Hogarth engraved novels in pictures. After him, caricaturing got interested in madness, excess and more. A century after Hogarth, the Geneva-born Rodolphe Töpffer, who knew English caricature very well, began to make picture stories. He refers to himself as one the men of letters "who amuses himself by scribbling drawings." (Ib. 27)

What interested Töpffer most about this art was that it allowed him to escape from the grip of taught drawing: of proportions, of pure and correct contours, of accurate anatomy and reasoned perfection. (Ib., 28)

A long tradition of welding pictures and words was expressed anew in Rodolphe Töppfler's doodle-men. Moreover, his doodle-actors were "grounded in the lively spirit of graffiti." (Ib., 41).

Narratives through a series of picture images and through comic strips became very popular in the 19th century. The first weekly comic to feature a regular character was Ally Sloper's Half Holiday, which debuted in the British humour magazine Judy in 1867 and was created by C. H. Ross and illustrated by his French wife.

In the United States, Richard Felton Outcault's work in combining speech balloons and images on Hogan's Alley and The Yellow Kid combined speech bubbles and a narrative through many pictures.

The New York World newspaper began publishing cartoons in 1889, and Decorah-Posten started to publish Rosendahl's Ola and Per strips in 1918.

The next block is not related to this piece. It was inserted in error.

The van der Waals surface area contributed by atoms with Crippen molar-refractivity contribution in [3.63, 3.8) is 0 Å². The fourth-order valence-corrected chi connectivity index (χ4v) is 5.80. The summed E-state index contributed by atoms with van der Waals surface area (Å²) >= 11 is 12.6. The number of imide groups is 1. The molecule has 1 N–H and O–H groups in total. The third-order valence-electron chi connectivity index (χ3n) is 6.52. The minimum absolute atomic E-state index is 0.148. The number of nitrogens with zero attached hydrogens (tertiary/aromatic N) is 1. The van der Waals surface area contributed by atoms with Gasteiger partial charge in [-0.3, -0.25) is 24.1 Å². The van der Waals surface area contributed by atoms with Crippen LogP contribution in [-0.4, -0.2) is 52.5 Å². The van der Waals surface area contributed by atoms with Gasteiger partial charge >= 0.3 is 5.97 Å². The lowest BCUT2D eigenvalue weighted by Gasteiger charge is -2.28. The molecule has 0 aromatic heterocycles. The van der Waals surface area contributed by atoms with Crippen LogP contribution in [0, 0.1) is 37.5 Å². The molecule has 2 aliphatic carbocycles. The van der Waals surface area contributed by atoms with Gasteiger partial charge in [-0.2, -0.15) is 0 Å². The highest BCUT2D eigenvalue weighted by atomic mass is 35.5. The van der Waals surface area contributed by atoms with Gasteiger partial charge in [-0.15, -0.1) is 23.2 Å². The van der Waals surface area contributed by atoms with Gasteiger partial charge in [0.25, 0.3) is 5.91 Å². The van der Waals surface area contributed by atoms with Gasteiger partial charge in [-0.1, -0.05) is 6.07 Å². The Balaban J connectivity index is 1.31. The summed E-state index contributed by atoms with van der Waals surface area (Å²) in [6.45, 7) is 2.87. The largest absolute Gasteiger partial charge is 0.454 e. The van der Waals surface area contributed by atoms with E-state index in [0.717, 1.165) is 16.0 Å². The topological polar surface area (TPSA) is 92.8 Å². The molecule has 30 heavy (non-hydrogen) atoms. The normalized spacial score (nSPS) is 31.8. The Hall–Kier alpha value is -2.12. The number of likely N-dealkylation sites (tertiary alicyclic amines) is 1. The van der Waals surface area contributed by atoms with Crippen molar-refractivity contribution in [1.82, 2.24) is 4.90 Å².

In short: the comic strip was invented in Switzerland (Kunzle 2007), passed on to France (Kunzle 2015), and became popular in Great Britain, and became widespread in the USA only later.

B. Panofsky's Method

Erwin Panofsky's (1892-1968) searching and interpretive method from the history of art can be applied to Ola and Per. Panofsky divides the interpretation of a work of art into three phases:

  1. In the pre-iconographic phase descriptions are quite sketchy and focus preferably on what appears most essential
  2. In the iconographic phase one aims to identify and analyze what the displayed motif signifies - its images, stories, and allegories.
  3. In the iconological phase one aims to interpret the possible, inner, deeper, and subtler meanings involved, for example a somewhat disguised symbolism.